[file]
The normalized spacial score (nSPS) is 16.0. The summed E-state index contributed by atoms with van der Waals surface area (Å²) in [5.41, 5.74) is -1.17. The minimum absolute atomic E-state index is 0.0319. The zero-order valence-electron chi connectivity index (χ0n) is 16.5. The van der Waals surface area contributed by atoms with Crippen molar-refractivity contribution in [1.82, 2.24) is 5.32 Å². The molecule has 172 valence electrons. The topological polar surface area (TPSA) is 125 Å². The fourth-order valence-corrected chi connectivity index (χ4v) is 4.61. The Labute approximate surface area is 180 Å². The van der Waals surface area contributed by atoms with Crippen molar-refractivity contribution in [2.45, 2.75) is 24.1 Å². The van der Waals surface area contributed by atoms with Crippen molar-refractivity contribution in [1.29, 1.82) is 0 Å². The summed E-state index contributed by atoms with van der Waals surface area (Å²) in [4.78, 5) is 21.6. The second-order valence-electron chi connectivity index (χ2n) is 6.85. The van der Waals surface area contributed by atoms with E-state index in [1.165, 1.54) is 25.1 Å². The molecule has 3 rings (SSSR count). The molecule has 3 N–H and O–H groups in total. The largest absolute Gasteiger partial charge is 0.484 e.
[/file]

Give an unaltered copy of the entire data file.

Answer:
The normalized spacial score (nSPS) is 16.0. The summed E-state index contributed by atoms with van der Waals surface area (Å²) in [5.41, 5.74) is -1.17. The minimum absolute atomic E-state index is 0.0319. The zero-order valence-electron chi connectivity index (χ0n) is 16.5. The van der Waals surface area contributed by atoms with Crippen molar-refractivity contribution in [1.82, 2.24) is 5.32 Å². The molecule has 172 valence electrons. The topological polar surface area (TPSA) is 125 Å². The fourth-order valence-corrected chi connectivity index (χ4v) is 4.61. The Labute approximate surface area is 180 Å². The van der Waals surface area contributed by atoms with Crippen molar-refractivity contribution in [2.45, 2.75) is 24.1 Å². The van der Waals surface area contributed by atoms with Crippen molar-refractivity contribution in [1.29, 1.82) is 0 Å². The summed E-state index contributed by atoms with van der Waals surface area (Å²) in [4.78, 5) is 21.6. The second-order valence-electron chi connectivity index (χ2n) is 6.85. The van der Waals surface area contributed by atoms with E-state index in [1.165, 1.54) is 25.1 Å². The molecule has 3 rings (SSSR count). The molecule has 3 N–H and O–H groups in total. The largest absolute Gasteiger partial charge is 0.484 e.